In Their Dens and On the Hunt - UPDATE December 16, 2020

Ted in denTed in den Lucky in denLucky in den

 

Today, up and at ‘em, I had to see the four bears. What did it look like in Tasha’s den from ground level? It was a lot of bedding with a black spot in the middle. Lucky’s door was a half wall of bedding with a black spot beyond. Ted’s entrance was a half wall of bedding, up close my eyes and the camera could make him out, especially when he moved his nose a bit to show the “It’s me” guy that he was still a sentient being. Holly’s snowy entrance had no signs that she has been out since she was last seen on September 26, showing her Minnesota genes. Tasha put on a very educational show as she showed her ingenuity as a construction engineer gathering wild bedding from near and far. At the end, we gave in to our urge to pamper and made a quarter bale of straw available to her, which she gladly accepted. Now in mid December, I’m thinking they are down for the winter. Tasha and Holly began this year of activity on March 27 and 28.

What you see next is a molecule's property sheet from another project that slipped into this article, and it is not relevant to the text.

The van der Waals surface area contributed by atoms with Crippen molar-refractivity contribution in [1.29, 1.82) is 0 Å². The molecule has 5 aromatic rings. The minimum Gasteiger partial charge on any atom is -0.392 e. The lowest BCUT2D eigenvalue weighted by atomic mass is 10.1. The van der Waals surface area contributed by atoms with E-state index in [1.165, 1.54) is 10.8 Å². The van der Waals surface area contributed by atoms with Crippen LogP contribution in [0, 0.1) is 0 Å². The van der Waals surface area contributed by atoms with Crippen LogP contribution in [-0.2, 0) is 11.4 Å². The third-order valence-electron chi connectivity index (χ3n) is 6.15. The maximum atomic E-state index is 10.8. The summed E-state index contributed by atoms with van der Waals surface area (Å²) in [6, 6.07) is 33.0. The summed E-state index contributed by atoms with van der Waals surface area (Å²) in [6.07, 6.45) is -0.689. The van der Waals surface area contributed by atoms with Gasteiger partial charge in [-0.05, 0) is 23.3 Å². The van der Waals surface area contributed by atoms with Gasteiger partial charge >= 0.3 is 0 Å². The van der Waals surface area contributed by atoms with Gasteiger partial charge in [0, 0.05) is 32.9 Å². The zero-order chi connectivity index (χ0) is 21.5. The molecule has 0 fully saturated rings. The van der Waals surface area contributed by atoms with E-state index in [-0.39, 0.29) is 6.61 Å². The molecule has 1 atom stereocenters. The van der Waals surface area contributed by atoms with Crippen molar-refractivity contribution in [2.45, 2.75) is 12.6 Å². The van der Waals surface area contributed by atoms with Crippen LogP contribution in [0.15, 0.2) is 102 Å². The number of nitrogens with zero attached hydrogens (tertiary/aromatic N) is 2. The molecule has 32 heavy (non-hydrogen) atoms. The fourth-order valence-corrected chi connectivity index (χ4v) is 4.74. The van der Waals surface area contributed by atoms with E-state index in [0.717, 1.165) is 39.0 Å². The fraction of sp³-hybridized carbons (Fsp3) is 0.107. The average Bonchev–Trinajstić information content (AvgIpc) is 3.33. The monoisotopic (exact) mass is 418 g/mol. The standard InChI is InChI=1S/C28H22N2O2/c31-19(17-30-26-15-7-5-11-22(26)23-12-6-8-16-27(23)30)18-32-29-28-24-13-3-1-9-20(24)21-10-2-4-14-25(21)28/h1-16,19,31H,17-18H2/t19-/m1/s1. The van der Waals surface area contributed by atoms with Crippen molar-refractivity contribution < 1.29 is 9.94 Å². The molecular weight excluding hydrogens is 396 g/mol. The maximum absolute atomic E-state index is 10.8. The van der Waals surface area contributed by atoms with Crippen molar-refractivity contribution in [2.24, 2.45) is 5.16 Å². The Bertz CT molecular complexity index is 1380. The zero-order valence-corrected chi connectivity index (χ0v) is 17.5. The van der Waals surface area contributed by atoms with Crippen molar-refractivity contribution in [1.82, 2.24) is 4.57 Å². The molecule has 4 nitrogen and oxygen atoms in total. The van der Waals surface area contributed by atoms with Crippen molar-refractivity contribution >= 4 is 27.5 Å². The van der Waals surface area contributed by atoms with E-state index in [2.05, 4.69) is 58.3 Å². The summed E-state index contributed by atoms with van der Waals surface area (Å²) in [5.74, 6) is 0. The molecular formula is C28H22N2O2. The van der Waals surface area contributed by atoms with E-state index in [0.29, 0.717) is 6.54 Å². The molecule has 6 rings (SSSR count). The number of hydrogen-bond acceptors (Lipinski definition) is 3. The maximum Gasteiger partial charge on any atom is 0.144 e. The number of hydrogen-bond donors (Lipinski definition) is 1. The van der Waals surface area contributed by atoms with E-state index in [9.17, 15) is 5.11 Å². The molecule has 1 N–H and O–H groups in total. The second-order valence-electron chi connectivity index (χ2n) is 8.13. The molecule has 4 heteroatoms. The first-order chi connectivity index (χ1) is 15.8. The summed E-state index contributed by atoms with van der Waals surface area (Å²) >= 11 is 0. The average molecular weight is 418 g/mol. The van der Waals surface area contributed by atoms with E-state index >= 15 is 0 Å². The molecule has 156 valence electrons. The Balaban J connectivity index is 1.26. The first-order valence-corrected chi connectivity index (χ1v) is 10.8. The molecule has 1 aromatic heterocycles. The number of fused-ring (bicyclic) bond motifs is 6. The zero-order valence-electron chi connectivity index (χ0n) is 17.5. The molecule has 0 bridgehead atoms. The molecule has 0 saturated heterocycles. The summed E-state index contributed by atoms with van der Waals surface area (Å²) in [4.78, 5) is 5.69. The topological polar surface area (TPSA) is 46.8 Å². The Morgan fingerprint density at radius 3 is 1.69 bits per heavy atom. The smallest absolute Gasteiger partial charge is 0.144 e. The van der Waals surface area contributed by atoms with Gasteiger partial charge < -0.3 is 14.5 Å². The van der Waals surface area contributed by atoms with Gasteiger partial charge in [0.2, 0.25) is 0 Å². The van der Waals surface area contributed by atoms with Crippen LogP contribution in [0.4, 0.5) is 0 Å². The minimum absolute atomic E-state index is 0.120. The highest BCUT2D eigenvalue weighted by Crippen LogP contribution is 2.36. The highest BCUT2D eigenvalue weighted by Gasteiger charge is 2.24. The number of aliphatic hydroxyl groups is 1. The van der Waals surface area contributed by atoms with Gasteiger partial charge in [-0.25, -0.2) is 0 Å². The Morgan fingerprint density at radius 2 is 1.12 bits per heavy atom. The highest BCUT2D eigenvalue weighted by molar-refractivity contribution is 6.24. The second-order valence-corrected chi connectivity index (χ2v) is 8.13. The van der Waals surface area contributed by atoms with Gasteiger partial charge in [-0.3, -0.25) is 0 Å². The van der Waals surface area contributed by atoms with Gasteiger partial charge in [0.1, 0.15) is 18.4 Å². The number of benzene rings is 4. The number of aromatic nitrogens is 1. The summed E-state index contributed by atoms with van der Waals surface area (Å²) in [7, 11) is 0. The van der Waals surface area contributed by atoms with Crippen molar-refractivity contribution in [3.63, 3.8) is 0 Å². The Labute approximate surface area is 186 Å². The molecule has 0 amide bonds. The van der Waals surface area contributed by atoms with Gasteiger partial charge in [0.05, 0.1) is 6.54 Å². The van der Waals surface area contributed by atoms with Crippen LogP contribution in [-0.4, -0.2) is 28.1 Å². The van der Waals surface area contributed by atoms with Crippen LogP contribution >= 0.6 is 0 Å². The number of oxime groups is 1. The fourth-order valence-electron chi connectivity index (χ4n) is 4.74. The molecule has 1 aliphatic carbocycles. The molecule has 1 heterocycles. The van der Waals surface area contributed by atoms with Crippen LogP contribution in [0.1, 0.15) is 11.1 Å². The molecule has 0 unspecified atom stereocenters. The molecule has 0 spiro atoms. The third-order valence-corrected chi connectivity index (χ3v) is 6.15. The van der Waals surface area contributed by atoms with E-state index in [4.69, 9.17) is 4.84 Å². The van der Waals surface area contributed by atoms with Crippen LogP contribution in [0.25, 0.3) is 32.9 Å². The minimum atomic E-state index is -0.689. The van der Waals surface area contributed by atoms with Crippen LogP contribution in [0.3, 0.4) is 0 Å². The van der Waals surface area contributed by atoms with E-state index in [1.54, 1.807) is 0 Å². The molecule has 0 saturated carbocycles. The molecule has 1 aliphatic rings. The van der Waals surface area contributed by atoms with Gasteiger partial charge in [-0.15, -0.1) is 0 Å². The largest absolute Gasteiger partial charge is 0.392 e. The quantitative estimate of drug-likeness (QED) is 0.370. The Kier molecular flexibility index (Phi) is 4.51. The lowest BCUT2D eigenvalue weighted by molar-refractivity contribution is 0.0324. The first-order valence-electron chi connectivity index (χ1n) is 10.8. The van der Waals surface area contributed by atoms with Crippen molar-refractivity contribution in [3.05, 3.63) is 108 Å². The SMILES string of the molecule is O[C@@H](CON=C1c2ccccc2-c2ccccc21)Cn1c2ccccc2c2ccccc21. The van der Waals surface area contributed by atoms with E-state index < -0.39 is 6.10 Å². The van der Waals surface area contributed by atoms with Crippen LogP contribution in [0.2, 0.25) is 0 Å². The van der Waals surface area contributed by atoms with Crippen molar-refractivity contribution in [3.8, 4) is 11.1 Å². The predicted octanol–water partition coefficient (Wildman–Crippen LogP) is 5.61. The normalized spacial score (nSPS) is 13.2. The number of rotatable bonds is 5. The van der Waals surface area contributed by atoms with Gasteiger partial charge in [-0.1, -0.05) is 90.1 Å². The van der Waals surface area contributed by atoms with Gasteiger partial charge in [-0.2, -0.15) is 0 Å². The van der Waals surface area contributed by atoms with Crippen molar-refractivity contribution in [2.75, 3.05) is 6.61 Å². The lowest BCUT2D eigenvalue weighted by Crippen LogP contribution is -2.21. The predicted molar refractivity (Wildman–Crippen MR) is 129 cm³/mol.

Holly in denHolly in den Tasha in denTasha in den

 

Out the window, I wondered why no flying squirrels were showing up in the darkness after 8 PM. Then I saw why. Ms Pine Marten was on the hunt. She didn’t care about bologna or sunflower seed hearts, she had bigger things on her mind. She was up and down trees, poised on alert, searching in the darkness for long periods, and checking all the places where the squirrels often go. Interesting to see. Pine MartenPine MartenSuccess is difficult, but I have twice seen her with a red squirrel or flying squirrel in her jaws. I love all of these animals and wish them long lives, but sometimes it is intriguing to see their wild instincts at work. My bologna was not enough to stop Ms. Marten from her wild desires. Now, an hour later, still no flying squirrels. The word must be out.

Thank you for all you do.
Lynn Rogers, Biologist, Wildlife Research Institute and North American Bear Center

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